Cross-linking is carried out, in the presence of acid catalyst, preferably inorganic acid. Sulfuric acid is preferred. Hydrochloric acid is much less preferred--because it yields membranes of poor separation, although the flux may be high.
It may be possible in one embodiment to cross-link the polyvinyl alcohol separating layer in one step by adding to the aqueous solution of polyvinyl alcohol and dialdehyde, the acid catalyst, preferably sulfuric acid, in mole ratio of acid to dialdehyde of 0.08-0.14, say 0.1.
In another embodiment, it may be possible to apply to the porous support layer, an aqueous invention of polyvinyl alcohol and dialdehyde. This may be dried at 40° C.-80° C., say 50° C. for 2-10 minutes, say 4 minutes to form a film. There may then be added onto the surface of this film a viscous solution containing 2-7 w %, say 3.5 w % of polyvinyl alcohol and having a mole ratio of sulfuric acid to dialdehyde of 0.08-0.14, preferably 0.1.
The composite membrane, whether prepared by the one-step or the two-step process may then be cured in an oven at 100° C.-200° C., say 125° C. for 1-30 minutes, say 2 minutes to yield a polyvinyl alcohol film having a thickness of 1-10 microns, say 3 microns.
It is a feature of this invention that the composite membrane of this invention may comprise (i) an optional carrier layer, characterized by porosity and mechanical strength, for supporting a porous support layer and a separating layer, (ii) a polysulfone porous support layer of molecular weight of 5,000-100,000, of thickness of 10-80 microns, and of molecular weight Mn cut off of 25,000-100,000 and (iii) as a non-porous separating layer polyvinyl alcohol of molecular weight of 20,000-200,000 which has been cross-linked with an aliphatic dialdehyde containing 3-9 carbon atoms.
The composite membranes of this invention may be utilized in various configurations. It is, for example, possible to utilize the composite in a plate-and-frame configuration in which separating layers may be mounted on the porous support layer with the carrier layer.
It is possible to utilize a spiral mound module which includes a non-porous separating layer membrane mounted on a porous support layer and a carrier layer, the assembly being typically folded and bonded or sealed along all the edges but an open edge--to form a bag-like unit which preferably has the separating layer on the outside. A cloth spacer, serving as the permeate or discharge channel is placed within the bag-like unit. The discharge channel projects from the open end of the unit.
There then placed on one face of the bag-like unit, adjacent to the separating layer, and coterminous therewith, a feed channel sheet--typically formed of a plastic net.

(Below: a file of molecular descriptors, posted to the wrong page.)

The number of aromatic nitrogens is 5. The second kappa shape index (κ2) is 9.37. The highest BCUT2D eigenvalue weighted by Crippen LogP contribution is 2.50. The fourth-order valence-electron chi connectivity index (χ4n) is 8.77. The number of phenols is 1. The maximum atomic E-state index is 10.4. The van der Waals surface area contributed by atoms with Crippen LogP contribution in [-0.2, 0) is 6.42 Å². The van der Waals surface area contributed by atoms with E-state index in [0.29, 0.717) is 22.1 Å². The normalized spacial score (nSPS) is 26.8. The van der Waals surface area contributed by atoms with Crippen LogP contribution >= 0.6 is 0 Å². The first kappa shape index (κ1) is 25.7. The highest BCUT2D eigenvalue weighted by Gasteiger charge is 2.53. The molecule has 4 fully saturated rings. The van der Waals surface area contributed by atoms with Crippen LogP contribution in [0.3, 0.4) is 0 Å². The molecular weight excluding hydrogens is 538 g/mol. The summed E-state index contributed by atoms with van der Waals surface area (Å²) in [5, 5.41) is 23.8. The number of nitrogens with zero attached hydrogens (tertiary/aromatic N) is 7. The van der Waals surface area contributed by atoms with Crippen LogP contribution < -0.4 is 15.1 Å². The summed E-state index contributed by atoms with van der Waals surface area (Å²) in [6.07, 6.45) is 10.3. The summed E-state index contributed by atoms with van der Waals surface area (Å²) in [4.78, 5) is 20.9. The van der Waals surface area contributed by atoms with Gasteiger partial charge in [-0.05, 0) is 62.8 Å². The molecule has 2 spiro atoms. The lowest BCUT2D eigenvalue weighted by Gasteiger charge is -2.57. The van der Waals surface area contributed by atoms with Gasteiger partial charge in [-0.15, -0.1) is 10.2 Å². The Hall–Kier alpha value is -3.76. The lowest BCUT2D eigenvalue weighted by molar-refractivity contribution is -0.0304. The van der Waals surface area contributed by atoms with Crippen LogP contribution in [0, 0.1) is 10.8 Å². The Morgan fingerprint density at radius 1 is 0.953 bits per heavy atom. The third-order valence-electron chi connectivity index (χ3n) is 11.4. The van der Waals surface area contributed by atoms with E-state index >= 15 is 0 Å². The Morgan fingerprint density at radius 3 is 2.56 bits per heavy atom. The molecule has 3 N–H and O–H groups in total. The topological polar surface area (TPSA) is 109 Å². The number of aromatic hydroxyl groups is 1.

The so-formed assembly is wrapped around a preferably cylindrical conduit which bears a plurality of perforations in the wall--preferably in a linear array which is as long as the width of the bag-like unit. The projecting portion of the discharge channel of the bag-like unit is placed over the performations of the conduit; and the bag-like unit is wrapped around the conduit to form a spiral wound configuration.
It will be apparent that, although only one feed channel is present, the single feed channel in the wound assembly will be adjacent to two faces of the membrane layer. The spiral wound configuration may be formed by wrapping the assembly around the conduit a plurality of times to form a readily handleable unit. The unit is fitted within a shell (in manner comparable to a shell-and-tube heat exchanger) provided with an inlet at one end and an outlet at the other. A bafflelike seal between the inner surface of the shell and the outer surface of the spiral-wound input prevents fluid from bypassing the operative membrane system and insures that fluid enters the system principally at one end. The permeate passes from the feed channel, into contact with the separating layer and thence therethrough, into the permeate channel and thence therealong to and through the perforations in the conduit through which it is withdrawn as net permeate.
In use of the spiral wound membrane, charge liquid is permitted to pass through the plastic net which serves as a feed channel and thence into contact with the non-porous separating membranes. The liquid which does not pass through the membranes is withdrawn as retentate. The liquid or vapor which permeates the membrane passes into the volume occupied by the permeate spacer and through this permeate channel to the perforations in the cylindrical conduit through which it is withdrawn from the system. In this embodiment, it will be apparent that the system may not include a carrier layer.